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Guwahati, April 4
A multi-instrumentalist, composer and producer, Assamese artiste Angaraag Mahanta, popular as Papon, is oscillating between his independent music and his career in Bollywood. With focus on both, he says Bollywood acts like a support system for independent artistes like him, and helps them reach a wider audience.
“Bollywood is a very big platform in terms of its reach. The reach of your voice and song is immense. If you are doing something other than film music, then it helps support both. You can carry on both as Bollywood helps you push forward other stuff along with it,” Papon, who is credited for reviving interest in folk music from the North East, told IANS over phone.
Apart from carving a special place in Bollywood with his heartwarming tracks like “Jiyein kyun”, “Kyun”, “Zindagi aisi waisi” and “Kaun mera”, he has been a part of TV show “Coke Studio” that aims at bringing the soulful music of India in the forefront and has also doled out Assamese and Hindi albums.
The singer is optimistic that his success story in the Hindi film industry will make people from North East come forward and try their luck in Mumbai.
The singer opened Rongali, a three-day festival, here on Friday with his band East India Company with a performance high on traditional, electronic and accoustic tunes. The crowd was left asking for more.
Papon says that performing in the state has always been welcoming and overwhelming.
"It has been a comfort zone for me as there is an immediate connect with the audience. I always look forward to coming here and playing in front of the audience,” he said.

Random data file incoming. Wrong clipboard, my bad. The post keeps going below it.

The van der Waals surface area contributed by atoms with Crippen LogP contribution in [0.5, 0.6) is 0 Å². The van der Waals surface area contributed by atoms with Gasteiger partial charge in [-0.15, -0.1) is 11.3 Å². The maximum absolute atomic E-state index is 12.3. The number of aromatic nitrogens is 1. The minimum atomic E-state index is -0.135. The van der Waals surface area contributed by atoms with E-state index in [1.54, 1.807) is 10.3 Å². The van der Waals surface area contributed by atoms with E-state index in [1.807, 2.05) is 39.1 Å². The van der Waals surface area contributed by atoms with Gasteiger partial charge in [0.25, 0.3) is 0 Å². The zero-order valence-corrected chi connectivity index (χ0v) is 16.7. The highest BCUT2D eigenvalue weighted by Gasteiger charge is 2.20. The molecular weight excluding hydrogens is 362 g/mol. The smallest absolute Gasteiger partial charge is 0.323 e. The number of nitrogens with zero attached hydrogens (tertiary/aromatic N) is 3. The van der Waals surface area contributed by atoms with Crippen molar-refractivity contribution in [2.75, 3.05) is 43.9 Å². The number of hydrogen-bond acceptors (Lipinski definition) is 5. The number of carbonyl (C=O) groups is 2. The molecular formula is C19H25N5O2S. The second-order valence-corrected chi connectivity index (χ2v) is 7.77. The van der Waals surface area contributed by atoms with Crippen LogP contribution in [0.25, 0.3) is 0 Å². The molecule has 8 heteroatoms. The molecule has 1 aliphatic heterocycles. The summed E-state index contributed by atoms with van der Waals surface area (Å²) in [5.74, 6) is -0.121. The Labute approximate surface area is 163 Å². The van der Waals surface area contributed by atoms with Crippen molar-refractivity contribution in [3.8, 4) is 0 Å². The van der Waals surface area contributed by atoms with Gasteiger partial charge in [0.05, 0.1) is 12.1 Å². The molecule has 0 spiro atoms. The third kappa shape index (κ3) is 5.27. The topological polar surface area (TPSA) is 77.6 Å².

Talking about the ongoing cultural gala which aims to boost state's tourism, he said: “It is very early to say what impact will the festival have as it is just a beginning. When people come to this kind of two or three day-festival, then they get a sample of everything -- culture, food, craft and art. I hope the festival gets bigger."
North Easterns have faced racial discrimination in different parts of the country, and people from the region have been fighting to overcome the menace. Papon feels that the prejudice exists in society, but needs to be handled smartly.
“I have never faced racial slurs and even if something came my way, I took it in a light manner. There is a definitely a discriminatory kind of look out towards people from North East.
"I don't know why Bollywood and other drama has always depicted Oriental people from the region. There is that mindset, and I think there is a way to go around it and to deal with it smartly,” the singer said.
Music is often used to address problems of the society, but Papon is quick to note that for him, societal issues generate thoughts rather than inspire his music.
“Burning issues of the society don't inspire my music, but are good for thought about music. Something bad about society is not inspiring. Recently, I have been writing songs on social issues that I think need to be discussed,” Papon said.
Globalisation is one of the topic that has compelled Papon to pen a song about how the “local identity and attributes are fading away with multinational companies” and invading the market.
His song “Moh moh ke dhaage” from movie “Dum Laga Ke Haisha” once again struck an emotional chord. His fans have a reason to rejoice as the singer says that there are “many things lined up” on professional front.
“I am working on a Assamese and Hindi album. There are some Bollywood
projects as well. I also want to do some interesting collaboration and
an international act. So I'm thinking about a lot of things, but I'm unsure
about which way to go,” he said.